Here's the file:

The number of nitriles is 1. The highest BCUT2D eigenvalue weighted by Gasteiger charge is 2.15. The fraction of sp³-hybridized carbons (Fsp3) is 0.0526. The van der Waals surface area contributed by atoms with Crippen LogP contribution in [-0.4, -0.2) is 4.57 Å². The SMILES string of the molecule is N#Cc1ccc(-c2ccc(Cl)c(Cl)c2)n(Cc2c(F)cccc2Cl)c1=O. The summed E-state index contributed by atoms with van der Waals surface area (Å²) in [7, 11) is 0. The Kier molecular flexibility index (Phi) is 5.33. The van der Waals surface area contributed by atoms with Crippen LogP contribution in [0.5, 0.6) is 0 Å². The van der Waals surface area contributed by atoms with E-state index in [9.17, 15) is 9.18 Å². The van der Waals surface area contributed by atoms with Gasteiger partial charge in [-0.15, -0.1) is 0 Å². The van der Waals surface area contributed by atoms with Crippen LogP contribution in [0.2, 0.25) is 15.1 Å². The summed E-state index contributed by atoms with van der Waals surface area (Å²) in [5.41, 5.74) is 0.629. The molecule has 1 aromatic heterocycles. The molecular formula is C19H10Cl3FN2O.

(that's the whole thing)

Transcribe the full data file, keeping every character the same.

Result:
The number of nitriles is 1. The highest BCUT2D eigenvalue weighted by Gasteiger charge is 2.15. The fraction of sp³-hybridized carbons (Fsp3) is 0.0526. The van der Waals surface area contributed by atoms with Crippen LogP contribution in [-0.4, -0.2) is 4.57 Å². The SMILES string of the molecule is N#Cc1ccc(-c2ccc(Cl)c(Cl)c2)n(Cc2c(F)cccc2Cl)c1=O. The summed E-state index contributed by atoms with van der Waals surface area (Å²) in [7, 11) is 0. The Kier molecular flexibility index (Phi) is 5.33. The van der Waals surface area contributed by atoms with Crippen LogP contribution in [0.5, 0.6) is 0 Å². The van der Waals surface area contributed by atoms with E-state index in [9.17, 15) is 9.18 Å². The van der Waals surface area contributed by atoms with Gasteiger partial charge in [-0.15, -0.1) is 0 Å². The van der Waals surface area contributed by atoms with Crippen LogP contribution in [0.2, 0.25) is 15.1 Å². The summed E-state index contributed by atoms with van der Waals surface area (Å²) in [5.41, 5.74) is 0.629. The molecule has 1 aromatic heterocycles. The molecular formula is C19H10Cl3FN2O.